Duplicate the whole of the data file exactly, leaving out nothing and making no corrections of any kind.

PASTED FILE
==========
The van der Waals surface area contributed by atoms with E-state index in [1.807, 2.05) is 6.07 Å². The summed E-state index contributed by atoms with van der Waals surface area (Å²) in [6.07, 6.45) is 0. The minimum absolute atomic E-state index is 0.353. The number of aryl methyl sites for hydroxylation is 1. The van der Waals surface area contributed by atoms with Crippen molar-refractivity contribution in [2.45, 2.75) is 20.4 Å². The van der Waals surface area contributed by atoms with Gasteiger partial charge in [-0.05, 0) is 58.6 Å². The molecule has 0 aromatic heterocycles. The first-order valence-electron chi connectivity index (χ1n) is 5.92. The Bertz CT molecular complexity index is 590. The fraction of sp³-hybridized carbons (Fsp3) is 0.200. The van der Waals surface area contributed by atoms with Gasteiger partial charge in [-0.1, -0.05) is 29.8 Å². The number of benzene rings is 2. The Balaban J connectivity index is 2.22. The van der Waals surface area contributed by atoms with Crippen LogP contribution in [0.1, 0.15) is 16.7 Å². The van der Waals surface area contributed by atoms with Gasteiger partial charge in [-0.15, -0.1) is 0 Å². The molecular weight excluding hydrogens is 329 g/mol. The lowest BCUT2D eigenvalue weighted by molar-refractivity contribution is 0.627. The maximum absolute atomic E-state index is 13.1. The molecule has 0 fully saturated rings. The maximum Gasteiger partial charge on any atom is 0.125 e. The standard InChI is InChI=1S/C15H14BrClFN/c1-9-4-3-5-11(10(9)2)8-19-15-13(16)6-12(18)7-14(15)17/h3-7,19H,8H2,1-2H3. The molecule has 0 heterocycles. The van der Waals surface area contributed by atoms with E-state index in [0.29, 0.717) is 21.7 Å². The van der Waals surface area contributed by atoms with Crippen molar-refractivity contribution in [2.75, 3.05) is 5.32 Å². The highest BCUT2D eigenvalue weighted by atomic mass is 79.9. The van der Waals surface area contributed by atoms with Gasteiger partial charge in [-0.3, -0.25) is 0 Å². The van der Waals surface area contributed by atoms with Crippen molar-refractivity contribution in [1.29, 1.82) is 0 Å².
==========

The van der Waals surface area contributed by atoms with E-state index in [1.807, 2.05) is 6.07 Å². The summed E-state index contributed by atoms with van der Waals surface area (Å²) in [6.07, 6.45) is 0. The minimum absolute atomic E-state index is 0.353. The number of aryl methyl sites for hydroxylation is 1. The van der Waals surface area contributed by atoms with Crippen molar-refractivity contribution in [2.45, 2.75) is 20.4 Å². The van der Waals surface area contributed by atoms with Gasteiger partial charge in [-0.05, 0) is 58.6 Å². The molecule has 0 aromatic heterocycles. The first-order valence-electron chi connectivity index (χ1n) is 5.92. The Bertz CT molecular complexity index is 590. The fraction of sp³-hybridized carbons (Fsp3) is 0.200. The van der Waals surface area contributed by atoms with Gasteiger partial charge in [-0.1, -0.05) is 29.8 Å². The number of benzene rings is 2. The Balaban J connectivity index is 2.22. The van der Waals surface area contributed by atoms with Crippen LogP contribution in [0.1, 0.15) is 16.7 Å². The van der Waals surface area contributed by atoms with Gasteiger partial charge in [-0.15, -0.1) is 0 Å². The molecular weight excluding hydrogens is 329 g/mol. The lowest BCUT2D eigenvalue weighted by molar-refractivity contribution is 0.627. The maximum absolute atomic E-state index is 13.1. The molecule has 0 fully saturated rings. The maximum Gasteiger partial charge on any atom is 0.125 e. The standard InChI is InChI=1S/C15H14BrClFN/c1-9-4-3-5-11(10(9)2)8-19-15-13(16)6-12(18)7-14(15)17/h3-7,19H,8H2,1-2H3. The molecule has 0 heterocycles. The van der Waals surface area contributed by atoms with E-state index in [0.29, 0.717) is 21.7 Å². The van der Waals surface area contributed by atoms with Crippen molar-refractivity contribution in [2.75, 3.05) is 5.32 Å². The highest BCUT2D eigenvalue weighted by atomic mass is 79.9. The van der Waals surface area contributed by atoms with Gasteiger partial charge in [-0.3, -0.25) is 0 Å². The van der Waals surface area contributed by atoms with Crippen molar-refractivity contribution in [1.29, 1.82) is 0 Å².